Dir. Taika David Waititi
Reviewed by Matt Adcock (@Cleric20)
“I'll never stop running!”
“Yeah, and I'll never stop chasing you - I'm relentless, I'm like the Terminator.”
“I'm more like the Terminator than you!”
“I said it first, you're more like Sarah Connor, in the first movie too, before she could do chin-ups.”
Buckle up for what might just be the best film of 2016. A touching, heart-warming action family comedy that delivers on every possible level. Hunt For The Wilderpeople, based on Barry Crump’s 1986 novel is directed by Taika ‘What We Do In The Shadows’ Waititi – who brings both an exciting comic manhunt movie and a powerful essay on family life, meaning and the courage required to trust.
"I didn't choose the skux life, the skux life chose me. #Wilderpeople"
Meet young orphan Ricky (Julian Dennison) a troubled soul who has been rejected by every foster family he’s been placed with. This is a boy with accumulated issues who deals with his repeated rejection through a mixture of bad attitude, hip-hop music and petty crime minor gangsta ambitions. But maybe, just maybe his new foster aunt Bella (Rima Te Wiata) and her gruff husband Hec (The awesome Sam ‘In The Mouth Of Madness’ Neill) could be his ‘happy ever after’…
In the real world though, things never quite turn out to plan and before you can say ‘too good to be true’ Ricky finds himself on the run from terminator-alike Child Services Nazi Paula (Rachel “Wolf Creek’ House), lost in the Bush. With the reluctant Uncle Hec (Sam Neill) and a dog called Tupac the two rejects must battle through mishap, injury, wild bore attack and manic bounty hunters.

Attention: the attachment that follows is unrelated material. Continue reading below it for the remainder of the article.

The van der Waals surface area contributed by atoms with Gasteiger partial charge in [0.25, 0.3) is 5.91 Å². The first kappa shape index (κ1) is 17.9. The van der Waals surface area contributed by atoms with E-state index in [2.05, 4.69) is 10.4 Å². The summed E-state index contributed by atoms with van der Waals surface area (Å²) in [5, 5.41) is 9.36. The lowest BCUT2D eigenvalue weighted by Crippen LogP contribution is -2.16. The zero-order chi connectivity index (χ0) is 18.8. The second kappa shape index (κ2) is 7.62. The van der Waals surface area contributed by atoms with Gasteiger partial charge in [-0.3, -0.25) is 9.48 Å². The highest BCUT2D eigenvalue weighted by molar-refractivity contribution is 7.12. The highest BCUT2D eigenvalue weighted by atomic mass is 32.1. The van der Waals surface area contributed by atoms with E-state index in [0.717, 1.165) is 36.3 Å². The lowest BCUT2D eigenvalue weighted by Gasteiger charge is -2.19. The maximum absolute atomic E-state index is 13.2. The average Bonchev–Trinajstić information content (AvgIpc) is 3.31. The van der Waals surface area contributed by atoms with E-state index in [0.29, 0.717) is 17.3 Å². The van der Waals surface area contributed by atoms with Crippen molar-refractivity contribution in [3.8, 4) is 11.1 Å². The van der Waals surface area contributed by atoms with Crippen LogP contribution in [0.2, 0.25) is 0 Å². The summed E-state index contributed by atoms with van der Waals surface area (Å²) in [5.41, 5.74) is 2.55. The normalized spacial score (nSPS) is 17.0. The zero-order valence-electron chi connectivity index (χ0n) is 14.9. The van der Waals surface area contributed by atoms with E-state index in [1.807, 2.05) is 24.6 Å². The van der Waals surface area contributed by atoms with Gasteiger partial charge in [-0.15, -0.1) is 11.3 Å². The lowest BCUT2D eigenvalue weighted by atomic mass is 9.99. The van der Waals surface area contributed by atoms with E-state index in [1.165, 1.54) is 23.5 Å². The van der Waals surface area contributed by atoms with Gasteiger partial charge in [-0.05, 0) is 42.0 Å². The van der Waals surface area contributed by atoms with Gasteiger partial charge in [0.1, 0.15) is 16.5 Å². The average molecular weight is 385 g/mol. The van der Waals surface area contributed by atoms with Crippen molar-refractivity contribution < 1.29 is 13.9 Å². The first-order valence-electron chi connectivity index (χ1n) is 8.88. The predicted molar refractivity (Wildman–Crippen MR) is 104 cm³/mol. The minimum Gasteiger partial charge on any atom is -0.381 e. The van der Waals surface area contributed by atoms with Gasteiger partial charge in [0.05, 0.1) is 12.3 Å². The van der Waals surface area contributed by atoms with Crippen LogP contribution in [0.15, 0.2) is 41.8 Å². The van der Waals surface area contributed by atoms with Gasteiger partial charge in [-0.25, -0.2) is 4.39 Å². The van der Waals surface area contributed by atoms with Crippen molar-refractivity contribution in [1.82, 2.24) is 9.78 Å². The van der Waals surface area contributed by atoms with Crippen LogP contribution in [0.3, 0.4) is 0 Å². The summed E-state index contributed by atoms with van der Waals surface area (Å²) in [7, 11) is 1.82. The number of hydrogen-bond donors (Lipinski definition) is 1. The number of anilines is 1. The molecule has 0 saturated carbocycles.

New Zealand looks great, especially when shot from cool drone POV and native director Waititi shows off the country as if it was one of the characters. Dennison is superbly likeable as the unfortunate orphan – who comes out with class sweary haikus and a true emotional core which will leave you shaken and stirred.
Juvenile delinquency has never played so well on the big screen and this bizarre outback adventure wrings both heart-breaking pathos and astonishing honesty from the comic plot. Blessed with a soundtrack boasting cool Leonard Cohen and Nina Simone, Hunt for the WIlderpeople keeps the good times rolling even when young Rickly and his reluctant Uncle face gun toting enemies or sheer survival challenges.
I’m a huge believer in experiencing films with pals and a lot of the joy I had watching this was seeing witnessing the similar reactions being registered to the cool pop culture references and genuinely beguiling action by the big hairy old man next to me (props Mr Wilmshurst!).
fast and furious eat your heart out
Hunt for the Wilderpeople is a film everyone should witness – this is cinema at it’s best, in a word “Majestical”.
Out of a potential 5 you have to go with a Darkmatters:
(5 - Life can be an adventure - whatever cards you're dealt)...
Awesomeness ööööö – Grin inducing fun and action
Laughs öööö – A wicked cool sense of humour throughout
Horror öö – Slightly violent but not too nasty
Spiritual Enlightenment öööö - Nature just got gangster